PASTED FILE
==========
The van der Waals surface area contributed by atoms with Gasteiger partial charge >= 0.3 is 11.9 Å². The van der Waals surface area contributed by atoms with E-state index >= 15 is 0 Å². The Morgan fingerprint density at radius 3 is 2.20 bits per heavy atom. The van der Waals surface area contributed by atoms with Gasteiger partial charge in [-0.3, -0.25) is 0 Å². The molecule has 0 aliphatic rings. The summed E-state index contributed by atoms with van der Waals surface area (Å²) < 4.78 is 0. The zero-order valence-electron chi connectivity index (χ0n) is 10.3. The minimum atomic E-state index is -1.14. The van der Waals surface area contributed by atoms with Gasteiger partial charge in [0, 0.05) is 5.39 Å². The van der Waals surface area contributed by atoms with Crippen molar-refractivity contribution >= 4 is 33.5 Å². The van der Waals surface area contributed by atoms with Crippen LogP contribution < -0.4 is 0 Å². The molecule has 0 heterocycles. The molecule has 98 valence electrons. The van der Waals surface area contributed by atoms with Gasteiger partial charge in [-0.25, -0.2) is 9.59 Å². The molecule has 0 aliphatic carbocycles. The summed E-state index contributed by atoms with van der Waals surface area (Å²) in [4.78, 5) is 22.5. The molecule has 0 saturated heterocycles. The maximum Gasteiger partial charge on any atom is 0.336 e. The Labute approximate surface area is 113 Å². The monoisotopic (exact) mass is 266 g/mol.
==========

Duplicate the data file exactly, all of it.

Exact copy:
The van der Waals surface area contributed by atoms with Gasteiger partial charge >= 0.3 is 11.9 Å². The van der Waals surface area contributed by atoms with E-state index >= 15 is 0 Å². The Morgan fingerprint density at radius 3 is 2.20 bits per heavy atom. The van der Waals surface area contributed by atoms with Gasteiger partial charge in [-0.3, -0.25) is 0 Å². The molecule has 0 aliphatic rings. The summed E-state index contributed by atoms with van der Waals surface area (Å²) < 4.78 is 0. The zero-order valence-electron chi connectivity index (χ0n) is 10.3. The minimum atomic E-state index is -1.14. The van der Waals surface area contributed by atoms with Gasteiger partial charge in [0, 0.05) is 5.39 Å². The van der Waals surface area contributed by atoms with Crippen molar-refractivity contribution >= 4 is 33.5 Å². The van der Waals surface area contributed by atoms with Crippen LogP contribution < -0.4 is 0 Å². The molecule has 0 heterocycles. The molecule has 98 valence electrons. The van der Waals surface area contributed by atoms with Gasteiger partial charge in [-0.25, -0.2) is 9.59 Å². The molecule has 0 aliphatic carbocycles. The summed E-state index contributed by atoms with van der Waals surface area (Å²) in [4.78, 5) is 22.5. The molecule has 0 saturated heterocycles. The maximum Gasteiger partial charge on any atom is 0.336 e. The Labute approximate surface area is 113 Å². The monoisotopic (exact) mass is 266 g/mol.